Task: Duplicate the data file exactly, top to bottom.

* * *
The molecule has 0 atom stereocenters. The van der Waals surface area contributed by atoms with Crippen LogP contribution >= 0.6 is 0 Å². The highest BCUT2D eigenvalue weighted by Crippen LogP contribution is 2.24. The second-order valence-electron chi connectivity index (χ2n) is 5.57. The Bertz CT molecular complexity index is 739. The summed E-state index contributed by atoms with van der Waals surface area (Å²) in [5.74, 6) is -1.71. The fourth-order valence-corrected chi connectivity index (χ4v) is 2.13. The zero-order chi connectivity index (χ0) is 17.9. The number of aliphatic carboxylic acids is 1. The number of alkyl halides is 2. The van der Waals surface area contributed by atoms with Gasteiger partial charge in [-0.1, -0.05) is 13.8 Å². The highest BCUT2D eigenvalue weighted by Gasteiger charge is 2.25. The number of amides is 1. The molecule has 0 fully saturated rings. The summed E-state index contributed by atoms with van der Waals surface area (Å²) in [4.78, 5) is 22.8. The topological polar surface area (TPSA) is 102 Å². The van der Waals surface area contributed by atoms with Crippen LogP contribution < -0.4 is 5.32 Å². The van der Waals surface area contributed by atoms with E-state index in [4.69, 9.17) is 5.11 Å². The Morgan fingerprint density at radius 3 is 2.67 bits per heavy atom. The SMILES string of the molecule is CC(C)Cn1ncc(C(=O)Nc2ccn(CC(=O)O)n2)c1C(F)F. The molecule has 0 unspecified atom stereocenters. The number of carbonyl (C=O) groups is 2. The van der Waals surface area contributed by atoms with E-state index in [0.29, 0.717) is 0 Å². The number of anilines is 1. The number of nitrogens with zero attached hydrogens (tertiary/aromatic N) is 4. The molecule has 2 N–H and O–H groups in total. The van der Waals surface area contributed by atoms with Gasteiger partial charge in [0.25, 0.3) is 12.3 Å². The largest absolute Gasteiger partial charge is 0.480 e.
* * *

The molecule has 0 atom stereocenters. The van der Waals surface area contributed by atoms with Crippen LogP contribution >= 0.6 is 0 Å². The highest BCUT2D eigenvalue weighted by Crippen LogP contribution is 2.24. The second-order valence-electron chi connectivity index (χ2n) is 5.57. The Bertz CT molecular complexity index is 739. The summed E-state index contributed by atoms with van der Waals surface area (Å²) in [5.74, 6) is -1.71. The fourth-order valence-corrected chi connectivity index (χ4v) is 2.13. The zero-order chi connectivity index (χ0) is 17.9. The number of aliphatic carboxylic acids is 1. The number of alkyl halides is 2. The van der Waals surface area contributed by atoms with Gasteiger partial charge in [-0.1, -0.05) is 13.8 Å². The highest BCUT2D eigenvalue weighted by Gasteiger charge is 2.25. The number of amides is 1. The molecule has 0 fully saturated rings. The summed E-state index contributed by atoms with van der Waals surface area (Å²) in [4.78, 5) is 22.8. The topological polar surface area (TPSA) is 102 Å². The van der Waals surface area contributed by atoms with Crippen LogP contribution < -0.4 is 5.32 Å². The van der Waals surface area contributed by atoms with E-state index in [4.69, 9.17) is 5.11 Å². The Morgan fingerprint density at radius 3 is 2.67 bits per heavy atom. The SMILES string of the molecule is CC(C)Cn1ncc(C(=O)Nc2ccn(CC(=O)O)n2)c1C(F)F. The molecule has 0 unspecified atom stereocenters. The number of carbonyl (C=O) groups is 2. The van der Waals surface area contributed by atoms with E-state index in [0.29, 0.717) is 0 Å². The number of anilines is 1. The number of nitrogens with zero attached hydrogens (tertiary/aromatic N) is 4. The molecule has 2 N–H and O–H groups in total. The van der Waals surface area contributed by atoms with Gasteiger partial charge in [0.25, 0.3) is 12.3 Å². The largest absolute Gasteiger partial charge is 0.480 e.